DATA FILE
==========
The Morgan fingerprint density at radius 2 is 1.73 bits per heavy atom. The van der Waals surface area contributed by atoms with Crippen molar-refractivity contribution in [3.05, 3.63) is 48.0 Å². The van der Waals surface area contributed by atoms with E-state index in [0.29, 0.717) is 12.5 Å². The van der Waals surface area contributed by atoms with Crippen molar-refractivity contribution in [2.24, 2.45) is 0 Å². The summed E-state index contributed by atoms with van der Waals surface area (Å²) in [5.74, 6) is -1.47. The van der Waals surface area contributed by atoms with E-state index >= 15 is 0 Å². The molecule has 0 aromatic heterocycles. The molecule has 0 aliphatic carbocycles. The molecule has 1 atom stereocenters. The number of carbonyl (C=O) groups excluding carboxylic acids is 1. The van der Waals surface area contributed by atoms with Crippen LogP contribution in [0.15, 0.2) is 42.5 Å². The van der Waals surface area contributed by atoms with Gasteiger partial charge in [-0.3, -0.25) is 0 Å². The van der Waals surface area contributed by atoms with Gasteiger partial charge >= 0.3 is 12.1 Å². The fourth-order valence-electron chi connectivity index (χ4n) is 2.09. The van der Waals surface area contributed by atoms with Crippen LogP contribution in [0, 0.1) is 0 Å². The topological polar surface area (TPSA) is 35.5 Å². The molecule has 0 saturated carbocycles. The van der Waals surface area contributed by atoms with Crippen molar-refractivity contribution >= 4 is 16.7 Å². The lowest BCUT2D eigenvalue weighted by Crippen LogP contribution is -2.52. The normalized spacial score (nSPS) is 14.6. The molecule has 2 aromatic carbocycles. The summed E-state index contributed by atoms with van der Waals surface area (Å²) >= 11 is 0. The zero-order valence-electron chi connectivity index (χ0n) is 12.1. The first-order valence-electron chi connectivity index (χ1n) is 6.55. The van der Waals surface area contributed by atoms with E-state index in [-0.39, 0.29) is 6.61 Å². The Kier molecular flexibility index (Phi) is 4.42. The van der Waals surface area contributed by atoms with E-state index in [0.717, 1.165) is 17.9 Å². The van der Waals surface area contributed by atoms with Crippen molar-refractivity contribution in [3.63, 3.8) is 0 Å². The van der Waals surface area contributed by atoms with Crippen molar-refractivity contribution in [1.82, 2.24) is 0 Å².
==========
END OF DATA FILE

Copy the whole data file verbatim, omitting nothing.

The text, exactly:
The Morgan fingerprint density at radius 2 is 1.73 bits per heavy atom. The van der Waals surface area contributed by atoms with Crippen molar-refractivity contribution in [3.05, 3.63) is 48.0 Å². The van der Waals surface area contributed by atoms with E-state index in [0.29, 0.717) is 12.5 Å². The van der Waals surface area contributed by atoms with Crippen molar-refractivity contribution in [2.24, 2.45) is 0 Å². The summed E-state index contributed by atoms with van der Waals surface area (Å²) in [5.74, 6) is -1.47. The van der Waals surface area contributed by atoms with E-state index >= 15 is 0 Å². The molecule has 0 aromatic heterocycles. The molecule has 0 aliphatic carbocycles. The molecule has 1 atom stereocenters. The number of carbonyl (C=O) groups excluding carboxylic acids is 1. The van der Waals surface area contributed by atoms with Crippen LogP contribution in [0.15, 0.2) is 42.5 Å². The van der Waals surface area contributed by atoms with Gasteiger partial charge in [-0.3, -0.25) is 0 Å². The van der Waals surface area contributed by atoms with Gasteiger partial charge >= 0.3 is 12.1 Å². The fourth-order valence-electron chi connectivity index (χ4n) is 2.09. The van der Waals surface area contributed by atoms with Crippen LogP contribution in [0, 0.1) is 0 Å². The topological polar surface area (TPSA) is 35.5 Å². The molecule has 0 saturated carbocycles. The van der Waals surface area contributed by atoms with Crippen molar-refractivity contribution >= 4 is 16.7 Å². The lowest BCUT2D eigenvalue weighted by Crippen LogP contribution is -2.52. The normalized spacial score (nSPS) is 14.6. The molecule has 2 aromatic carbocycles. The summed E-state index contributed by atoms with van der Waals surface area (Å²) >= 11 is 0. The zero-order valence-electron chi connectivity index (χ0n) is 12.1. The first-order valence-electron chi connectivity index (χ1n) is 6.55. The van der Waals surface area contributed by atoms with E-state index in [-0.39, 0.29) is 6.61 Å². The Kier molecular flexibility index (Phi) is 4.42. The van der Waals surface area contributed by atoms with E-state index in [0.717, 1.165) is 17.9 Å². The van der Waals surface area contributed by atoms with Crippen molar-refractivity contribution in [3.63, 3.8) is 0 Å². The van der Waals surface area contributed by atoms with Crippen molar-refractivity contribution in [1.82, 2.24) is 0 Å².